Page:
Bernhard Sigmund Schultze

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Bernhard Sigmund Schultze

Bernhard Sigmund Schultze; sometimes spelled Bernhard Sigismund Schultze (December 29, 1827 – April 17, 1919) was a German obstetrician and gynecologist born in Freiburg im Breisgau. He was a younger brother to anatomist Max Johann Sigismund Schultze (1825–1874).

In 1851 he received his medical doctorate from the University of Greifswald, where in 1853 he became a lecturer on anatomy and physiology. During the following year, he became an assistant to Dietrich Wilhelm Heinrich Busch (1788–1858) at the University Women's Hospital in Berlin, and in 1858 relocated to the University of Jena as chair of the gynecological clinic. In 1864/65 he served as rector of the university.

Medical eponyms[edit]

His name is associated with an obstetrical term known as "Schultze's method", which is a resuscitation technique used on an apparent stillborn child. Other eponyms associated with Schultze include:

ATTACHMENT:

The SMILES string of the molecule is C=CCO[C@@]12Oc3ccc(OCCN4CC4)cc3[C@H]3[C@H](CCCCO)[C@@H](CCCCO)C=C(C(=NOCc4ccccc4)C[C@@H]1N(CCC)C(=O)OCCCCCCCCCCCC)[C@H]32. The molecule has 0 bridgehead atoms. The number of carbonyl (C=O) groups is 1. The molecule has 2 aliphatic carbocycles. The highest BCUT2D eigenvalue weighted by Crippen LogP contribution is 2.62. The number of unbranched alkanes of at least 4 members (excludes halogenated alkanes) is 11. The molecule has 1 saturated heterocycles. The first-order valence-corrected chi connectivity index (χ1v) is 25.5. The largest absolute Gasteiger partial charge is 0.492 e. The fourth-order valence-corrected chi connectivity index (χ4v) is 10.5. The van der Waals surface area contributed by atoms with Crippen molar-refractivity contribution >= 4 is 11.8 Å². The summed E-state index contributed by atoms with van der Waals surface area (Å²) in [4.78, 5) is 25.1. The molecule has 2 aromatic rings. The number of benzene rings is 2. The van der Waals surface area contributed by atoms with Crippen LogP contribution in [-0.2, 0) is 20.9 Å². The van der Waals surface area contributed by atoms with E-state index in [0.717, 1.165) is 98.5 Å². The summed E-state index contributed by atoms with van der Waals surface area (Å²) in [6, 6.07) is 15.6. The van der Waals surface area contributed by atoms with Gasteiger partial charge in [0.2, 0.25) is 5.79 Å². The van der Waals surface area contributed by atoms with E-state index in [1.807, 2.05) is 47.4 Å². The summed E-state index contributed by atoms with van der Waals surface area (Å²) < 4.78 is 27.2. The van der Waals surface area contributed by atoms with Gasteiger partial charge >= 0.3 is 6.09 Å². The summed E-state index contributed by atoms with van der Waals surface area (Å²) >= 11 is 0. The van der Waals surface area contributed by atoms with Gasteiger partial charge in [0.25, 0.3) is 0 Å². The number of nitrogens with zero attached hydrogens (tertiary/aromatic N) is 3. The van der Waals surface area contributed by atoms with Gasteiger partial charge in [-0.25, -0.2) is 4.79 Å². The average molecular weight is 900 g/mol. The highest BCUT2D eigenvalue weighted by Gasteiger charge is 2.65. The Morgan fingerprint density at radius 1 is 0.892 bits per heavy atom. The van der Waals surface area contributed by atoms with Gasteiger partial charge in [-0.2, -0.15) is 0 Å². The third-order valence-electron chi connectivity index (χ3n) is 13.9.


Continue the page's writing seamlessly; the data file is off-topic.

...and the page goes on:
• Schultze-Chvostek sign: A sign of tetany seen in hypocalcemia, commonly referred to as Chvostek's sign.
  • Schultze's fold: A crescent-shaped amniotic fold.
  • Schultze's placenta: A placenta expelled with the central portion in advance of the periphery.

Selected writings[edit]

  • Lehrbuch der Hebammenkunst (Textbook of midwifery), 1860.
  • Das Nabelbläschen, ein constantes Gebilde in der Nachgeburt des ausgetragenen Kindes (The umbilical vesicle, a constant entity in the post-birth of the discharged child).
  • Der Scheintod Neugeborner (The apparent death of the newborn), 1871.
  • Ueber die Lageveränderungen der Gebärmutter (Overall situational changes in the uterus), 1873.
  • Unser Hebammenwesen und das Kindbettfieber (Midwifery care and puerperal fever), 1884.